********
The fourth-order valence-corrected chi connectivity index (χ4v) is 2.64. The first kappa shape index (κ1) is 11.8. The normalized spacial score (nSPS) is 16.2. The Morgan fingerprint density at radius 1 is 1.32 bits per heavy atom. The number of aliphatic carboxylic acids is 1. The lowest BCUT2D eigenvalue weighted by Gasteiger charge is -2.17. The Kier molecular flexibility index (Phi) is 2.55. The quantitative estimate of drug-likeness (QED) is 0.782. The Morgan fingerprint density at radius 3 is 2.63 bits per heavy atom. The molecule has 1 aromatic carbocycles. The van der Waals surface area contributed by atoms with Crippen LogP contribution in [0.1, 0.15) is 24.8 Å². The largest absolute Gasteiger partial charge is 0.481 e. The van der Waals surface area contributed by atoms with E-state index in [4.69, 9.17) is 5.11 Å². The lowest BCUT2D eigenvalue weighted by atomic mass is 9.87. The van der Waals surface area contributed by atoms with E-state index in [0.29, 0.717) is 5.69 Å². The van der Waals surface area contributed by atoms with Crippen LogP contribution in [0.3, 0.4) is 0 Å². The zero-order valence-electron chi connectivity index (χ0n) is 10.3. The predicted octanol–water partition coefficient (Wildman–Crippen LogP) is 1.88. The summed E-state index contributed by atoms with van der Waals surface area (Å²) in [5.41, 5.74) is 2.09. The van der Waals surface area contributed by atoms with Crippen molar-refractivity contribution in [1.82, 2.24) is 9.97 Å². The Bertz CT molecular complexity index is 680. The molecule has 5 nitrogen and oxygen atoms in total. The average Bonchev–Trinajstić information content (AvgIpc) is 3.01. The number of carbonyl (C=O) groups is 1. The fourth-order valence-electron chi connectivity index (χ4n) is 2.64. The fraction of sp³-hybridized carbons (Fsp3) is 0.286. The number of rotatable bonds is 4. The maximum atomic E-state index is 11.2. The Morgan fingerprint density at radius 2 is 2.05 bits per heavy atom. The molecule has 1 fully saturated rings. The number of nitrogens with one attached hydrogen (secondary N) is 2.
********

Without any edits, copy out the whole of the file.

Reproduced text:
The fourth-order valence-corrected chi connectivity index (χ4v) is 2.64. The first kappa shape index (κ1) is 11.8. The normalized spacial score (nSPS) is 16.2. The Morgan fingerprint density at radius 1 is 1.32 bits per heavy atom. The number of aliphatic carboxylic acids is 1. The lowest BCUT2D eigenvalue weighted by Gasteiger charge is -2.17. The Kier molecular flexibility index (Phi) is 2.55. The quantitative estimate of drug-likeness (QED) is 0.782. The Morgan fingerprint density at radius 3 is 2.63 bits per heavy atom. The molecule has 1 aromatic carbocycles. The van der Waals surface area contributed by atoms with Crippen LogP contribution in [0.1, 0.15) is 24.8 Å². The largest absolute Gasteiger partial charge is 0.481 e. The van der Waals surface area contributed by atoms with E-state index in [4.69, 9.17) is 5.11 Å². The lowest BCUT2D eigenvalue weighted by atomic mass is 9.87. The van der Waals surface area contributed by atoms with E-state index in [0.29, 0.717) is 5.69 Å². The van der Waals surface area contributed by atoms with Crippen LogP contribution in [0.3, 0.4) is 0 Å². The zero-order valence-electron chi connectivity index (χ0n) is 10.3. The predicted octanol–water partition coefficient (Wildman–Crippen LogP) is 1.88. The summed E-state index contributed by atoms with van der Waals surface area (Å²) in [5.41, 5.74) is 2.09. The van der Waals surface area contributed by atoms with Crippen molar-refractivity contribution in [1.82, 2.24) is 9.97 Å². The Bertz CT molecular complexity index is 680. The molecule has 5 nitrogen and oxygen atoms in total. The average Bonchev–Trinajstić information content (AvgIpc) is 3.01. The number of carbonyl (C=O) groups is 1. The fourth-order valence-electron chi connectivity index (χ4n) is 2.64. The fraction of sp³-hybridized carbons (Fsp3) is 0.286. The number of rotatable bonds is 4. The maximum atomic E-state index is 11.2. The Morgan fingerprint density at radius 2 is 2.05 bits per heavy atom. The molecule has 1 fully saturated rings. The number of nitrogens with one attached hydrogen (secondary N) is 2.